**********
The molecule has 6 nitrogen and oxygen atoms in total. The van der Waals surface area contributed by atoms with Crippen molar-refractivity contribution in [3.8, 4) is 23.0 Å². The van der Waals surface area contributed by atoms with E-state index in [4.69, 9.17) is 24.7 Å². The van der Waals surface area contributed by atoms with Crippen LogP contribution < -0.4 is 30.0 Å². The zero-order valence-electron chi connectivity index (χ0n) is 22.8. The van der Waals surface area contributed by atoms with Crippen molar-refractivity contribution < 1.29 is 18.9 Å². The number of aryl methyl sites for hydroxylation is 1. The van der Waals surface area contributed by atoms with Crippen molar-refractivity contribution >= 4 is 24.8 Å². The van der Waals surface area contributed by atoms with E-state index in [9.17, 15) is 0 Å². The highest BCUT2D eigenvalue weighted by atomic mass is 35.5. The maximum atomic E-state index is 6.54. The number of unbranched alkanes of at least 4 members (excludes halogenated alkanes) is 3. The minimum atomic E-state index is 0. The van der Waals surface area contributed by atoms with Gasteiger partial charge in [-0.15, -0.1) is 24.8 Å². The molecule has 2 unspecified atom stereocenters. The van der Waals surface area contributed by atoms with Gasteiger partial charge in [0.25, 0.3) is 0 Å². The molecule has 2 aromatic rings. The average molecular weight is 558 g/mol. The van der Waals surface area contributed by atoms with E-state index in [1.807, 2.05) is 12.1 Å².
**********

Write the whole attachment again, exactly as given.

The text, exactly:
The molecule has 6 nitrogen and oxygen atoms in total. The van der Waals surface area contributed by atoms with Crippen molar-refractivity contribution in [3.8, 4) is 23.0 Å². The van der Waals surface area contributed by atoms with E-state index in [4.69, 9.17) is 24.7 Å². The van der Waals surface area contributed by atoms with Crippen LogP contribution < -0.4 is 30.0 Å². The zero-order valence-electron chi connectivity index (χ0n) is 22.8. The van der Waals surface area contributed by atoms with Crippen molar-refractivity contribution < 1.29 is 18.9 Å². The number of aryl methyl sites for hydroxylation is 1. The van der Waals surface area contributed by atoms with Crippen molar-refractivity contribution >= 4 is 24.8 Å². The van der Waals surface area contributed by atoms with E-state index in [9.17, 15) is 0 Å². The highest BCUT2D eigenvalue weighted by atomic mass is 35.5. The maximum atomic E-state index is 6.54. The number of unbranched alkanes of at least 4 members (excludes halogenated alkanes) is 3. The minimum atomic E-state index is 0. The van der Waals surface area contributed by atoms with Gasteiger partial charge in [-0.15, -0.1) is 24.8 Å². The molecule has 2 unspecified atom stereocenters. The van der Waals surface area contributed by atoms with Gasteiger partial charge in [0.25, 0.3) is 0 Å². The molecule has 2 aromatic rings. The average molecular weight is 558 g/mol. The van der Waals surface area contributed by atoms with E-state index in [1.807, 2.05) is 12.1 Å².